But as we wait to see what indeed comes on Monday and at the trial, I just want to give the gentle reader, and Kelly Rindfleisch, an appropriate musical interlude:

Up early in the morning with her on my mind
After finding out all night that I been cryin'
But I believe a woman's a man's best friend
And I'm gonna stick by her till the bitter end
Well she causes so much misery how's a gal supposed to be
Somebody somewhere tell her it ain't fair

Heh. Even Walker must be appreciating that verse.


  1. Great catch on who is NOT yet on the witness list. Very interesting.

    Somehow had missed/forgotten the Vegas link with Villa.

  2. You can catch Scott Walker in a lie by this telling characteristic. He explains (or thinks he's explaining) his answer by stringing a series of meaningless phrases together in a single disjointed sentence. Goes something like this, in response to "Did you lie, yes or no?": "Well, to answer you directly, and, I think my staff can confirm this, of course my staff knows me better than I do, which means that you'll always get the truth from me, and people are right when they say 'It's working.", right there's the answer."

  3. Looks like the prosecution is doing all the proper legal preparation to have these trials done right. No chance of Walker and company trying to discredit the trial or getting a mistrial.
    On a somewhat related note, looks like Walker's rats are abandoning ship on him, now that all this (il)legal stuff is facing the music.
    Paul Jadin, current head of Walker's failure at job creation efforts with the Wisconsin Economic Development Corp., is fleeing to the private sector (like Keith Gilkes did).
    Come November, Jadin takes a job with a Madison-area economic development group.

  4. Gilkes jumped ship to the sinking thompson campaign!

  5. You don't have to be Patrick Jane to be able to recognize that Walker lies. Phoniness oozes from every pore on his body. He's a well practiced liar who does so whenever it is to his advantage. Really it's pretty hard to miss.

  6. Looking forward to seeing how this plays out. That said, while I agree with you that Mr. Walker cares nothing for the rule of law except when it can be perverted, your notion that the Governor is just a policeman there to enforce laws passed by the legislatures is well...naive and mis-informed.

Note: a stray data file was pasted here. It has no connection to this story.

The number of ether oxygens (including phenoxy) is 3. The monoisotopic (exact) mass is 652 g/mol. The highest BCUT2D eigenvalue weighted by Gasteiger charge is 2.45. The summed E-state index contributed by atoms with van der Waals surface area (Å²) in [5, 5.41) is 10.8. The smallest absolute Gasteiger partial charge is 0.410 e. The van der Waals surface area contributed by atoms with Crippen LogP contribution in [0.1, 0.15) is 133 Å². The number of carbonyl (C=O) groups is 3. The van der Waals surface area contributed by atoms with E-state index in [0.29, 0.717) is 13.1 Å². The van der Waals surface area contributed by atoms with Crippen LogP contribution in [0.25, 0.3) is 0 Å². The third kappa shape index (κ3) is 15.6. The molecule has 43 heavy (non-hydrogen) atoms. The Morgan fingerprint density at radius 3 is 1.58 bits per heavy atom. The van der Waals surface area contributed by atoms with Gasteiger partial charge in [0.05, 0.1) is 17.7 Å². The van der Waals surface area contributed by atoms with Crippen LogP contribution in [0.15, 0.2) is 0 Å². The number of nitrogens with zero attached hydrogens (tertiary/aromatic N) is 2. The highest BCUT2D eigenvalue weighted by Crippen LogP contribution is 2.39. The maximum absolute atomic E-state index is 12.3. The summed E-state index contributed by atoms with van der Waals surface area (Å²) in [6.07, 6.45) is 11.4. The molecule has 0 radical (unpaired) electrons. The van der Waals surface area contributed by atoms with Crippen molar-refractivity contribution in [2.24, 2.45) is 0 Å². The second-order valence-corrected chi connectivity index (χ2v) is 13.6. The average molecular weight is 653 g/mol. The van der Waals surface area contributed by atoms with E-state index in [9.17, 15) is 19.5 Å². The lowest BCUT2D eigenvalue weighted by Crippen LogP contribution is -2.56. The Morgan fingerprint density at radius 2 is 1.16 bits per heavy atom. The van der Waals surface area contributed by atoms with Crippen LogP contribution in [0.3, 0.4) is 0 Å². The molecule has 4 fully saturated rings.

1. Oh, I think you're misinterpreting my position on what a governor does.

  7. The DA is likely calling Walker up to see if he'll perjur himself, tell the truth, or plead the fifth. If they already have solid evidence that he's led this cabal of idiocy (which they do), but want to ensure he doesn't get off on a technicality (see WISC), the best way for them to put him in a bind is exactly this (because, as far as I know, you can't be charged with perjury during your own trial - you can lie all the way to the bank). If they get him to lie under oath, it makes it much more difficult for another court to throw out AT LEAST THAT conviction (see Scooter Libby & the Nixon coverups). It's always the coverup that gets ya...

    Of course, Walker knows this and knows what info they have on him. So, he will not lie. The 5th and truth are his options.

    The 5th puts him in a political bind and leaves Rindfleisch hanging, since he wouldn't end up falling on the sward in that case. But remember, the day she is convicted, he can pardon her. So, the 5th and then a pardon are probably the most likely scenario. However, that doesn't help his case out down the road.

    On the other hand, he may very well tell the truth that he *kind of* knew what she was doing, but understood that all campaign stuff would be done on personal time, not office time. He could say he instructed Russell to make sure XYZ campaign work was done after hours, but that Russel ended sending the wrong message and/or abusing his power by getting Rindfleisch to do it during the day (and Rindfliesch didn't know any better). It's all Russell's fault in this case. If he can tell *just enough* truth to not perjur himself, while still pinning the whole thing on Russell, I think that would be his best attack. It's a fine line. But remember, Kelly asked Russell if she'd go to jail in that IM log and he said, "Nope, you're good to go!". And then Walker sent the email telling them both to stop it. So, if he thinks he can thread that needle, he could get Kelly off the hook, establish an alibi for his own case, and just throw Russell under the bus.